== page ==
We always have a fabulous time at our arts and culture illumination events, “A Meeting of the Minds.” Next week brings our next installment, featuring sides of Balboa Park you might’ve missed. Join us and some of your most interesting neighbors next Wednesday, Nov. 28, after-hours at the San Diego Natural History Museum. You can read more details about our speakers and the event here, and let us know you’re coming here.

Then, grab your camera and head to the park next Saturday, Dec. 1. What if you could see all of the corners of the city’s urban park at once? We’re going to try and make it happen. Take a photo somewhere in Balboa Park at 3 p.m. that day and share it, adding #balboaparkphoto on Twitter or Instagram. Or just email your photo to me. More info here.

We got things started with a portrait of park maven Betty Peabody on a bench near the Botanical Building named for her and her late husband.

You’re reading the Culture Report, our weekly compilation of the region’s arts and culture news.

Public Art and Heart

• The city’s potential plan to de-install street sign sculptures along Park Boulevard caught the eye of our television news partners at NBC 7 San Diego. I was interviewed for the segment and included it here, along with a wide mix of your thoughts about the sculptures and the city’s plan. In letters, your reactions differ, too.

• The new Martin Luther King Jr., mural on a freeway wall on State Route 94 was originally proposed as a much different, more involved artwork. Kinsee Morlan followed the saga for years at San Diego CityBeat and now explores how the mural differs from its original proposal and what the teams who weren’t selected have to say about it.

• An exhibit of artwork and activism at the UC San Diego art gallery centers on the intersection of art and social engagement. Says a curator from the show, “It’s closer to real-life experience than regular art and often has a protest or politic aspect to it.” (La Jolla Light)

• A Bay Area blog visits the studio of electronic artist Jim Campbell, who’s working on a 500-foot light installation for the revamped airport in San Diego. (7×7)

Local Roots

• San Diego’s jammer-in-chief Gil Castellanos ran his last free Wednesday night jazz jam at El Camino, the Mexican food spot in Little Italy, on Halloween. But he’s not closing down the jam forever; the trumpeter wants to find a new all-ages venue where the jazz ecosystem can continue thriving. (San Diego Reader)

• Diane Sinor, the longtime education director for The Old Globe died earlier this month at age 83. “If you come across a young San Diegan with an appreciation for Shakespeare, chances are Diane Sinor had something to do with it,” wrote the U-T.

• A leading researcher who studies the impact of the digital world on culture and art is leaving UC San Diego for a university in New York. (U-T)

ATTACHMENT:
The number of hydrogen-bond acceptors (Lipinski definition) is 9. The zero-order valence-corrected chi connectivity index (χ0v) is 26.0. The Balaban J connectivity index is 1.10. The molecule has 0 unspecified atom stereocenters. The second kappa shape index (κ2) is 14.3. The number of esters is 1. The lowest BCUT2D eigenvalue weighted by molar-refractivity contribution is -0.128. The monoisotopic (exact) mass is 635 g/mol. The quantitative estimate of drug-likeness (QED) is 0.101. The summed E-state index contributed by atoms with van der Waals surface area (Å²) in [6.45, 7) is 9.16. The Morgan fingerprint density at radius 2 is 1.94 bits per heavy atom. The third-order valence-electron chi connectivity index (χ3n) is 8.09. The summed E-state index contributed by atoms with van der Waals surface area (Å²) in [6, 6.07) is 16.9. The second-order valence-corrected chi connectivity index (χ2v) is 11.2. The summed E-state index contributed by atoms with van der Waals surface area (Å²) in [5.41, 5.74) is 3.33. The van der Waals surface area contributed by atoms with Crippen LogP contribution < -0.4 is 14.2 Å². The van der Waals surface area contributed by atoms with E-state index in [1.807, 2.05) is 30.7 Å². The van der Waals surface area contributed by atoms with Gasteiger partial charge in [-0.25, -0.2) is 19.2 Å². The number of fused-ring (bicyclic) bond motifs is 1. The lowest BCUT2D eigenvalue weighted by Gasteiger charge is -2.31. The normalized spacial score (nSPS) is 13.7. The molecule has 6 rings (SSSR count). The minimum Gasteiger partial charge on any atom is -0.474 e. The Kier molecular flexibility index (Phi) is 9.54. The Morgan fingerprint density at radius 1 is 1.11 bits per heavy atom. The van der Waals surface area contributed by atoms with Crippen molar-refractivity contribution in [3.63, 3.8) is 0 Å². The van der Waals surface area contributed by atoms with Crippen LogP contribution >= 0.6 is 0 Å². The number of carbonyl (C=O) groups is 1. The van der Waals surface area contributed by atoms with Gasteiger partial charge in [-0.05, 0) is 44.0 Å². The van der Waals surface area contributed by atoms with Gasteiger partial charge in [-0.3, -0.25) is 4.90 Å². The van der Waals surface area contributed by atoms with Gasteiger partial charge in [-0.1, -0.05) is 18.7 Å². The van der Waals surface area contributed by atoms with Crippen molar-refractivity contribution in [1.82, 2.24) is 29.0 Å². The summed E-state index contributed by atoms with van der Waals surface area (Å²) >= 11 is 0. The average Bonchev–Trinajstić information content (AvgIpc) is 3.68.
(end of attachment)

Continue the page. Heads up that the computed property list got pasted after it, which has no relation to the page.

• It’s the 15th year for the popular Dr. Seuss-inspired musical at The Old Globe, “How the Grinch Stole Christmas!” Two local kids from University City and Poway alternate performances for the Cindy Lou Who role. There’s an autism-friendly performance on Dec. 15. (U-T)

• Generations of San Diego and Tijuana artists will be featured in a new show at the Museum of Contemporary Art San Diego opening next week. (U-T)

• “Yoshimi Battles the Pink Robots” opened officially at La Jolla Playhouse last weekend. U-T theater critic James Hebert gave the show a resounding thumbs-up in his review. But Los Angeles Times critic Charles McNulty found imbalance, even as he praised the Playhouse’s penchant for experimentation.

“La Jolla Playhouse is getting a reputation for developing musicals that don’t act like musicals,” he wrote. “Thinking in an untraditional way is precisely what’s needed at a time when the American musical has reverted to cheesy movie adaptations and jejune jukebox contraptions. But the literary sensibility behind ‘Pink Robots’ is markedly inferior to its visual imagination.”

• Wednesday, check out sound effects master Scott Paulson’s annual “Turkey Calling” old-timey live radio show happening at the Geisel Library at UC San Diego. (La Jolla Light)

• The arts, culture and nonprofits district at the former Naval Training Center is growing by eight newly renovated buildings and 14 tenants, the NTC Foundation announced last week. (U-T)

• Local arts collective So Say We All put out a prompt to contributors: Imagine it’s the last day on Earth. How do you spend your last 24 hours? The Rumpus highlights the group’s collaborative novel.

• Peter Holslin tracks down the reclusive drumming crew Dirty Drums, who’s responsible for “some of the hardest, grimiest, most unbelievably dope beats ever to come out of San Diego.” And where does he find them? Writes Holslin, for CityBeat:

In a hulking church in Bankers Hill, down a hallway, past the altar, behind a small door and up a narrow staircase, there’s a cozy little recording studio unknown to the world. This is where the men of Dirty Drums play.

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Kelly Bennett is the arts editor for VOSD. You can reach her directly at kelly.bennett@voiceofsandiego.org or 619.325.0531. Or you can keep up with her on Twitter @kellyrbennett or on Facebook.

Kelly Bennett is a former staff writer for Voice of San Diego.

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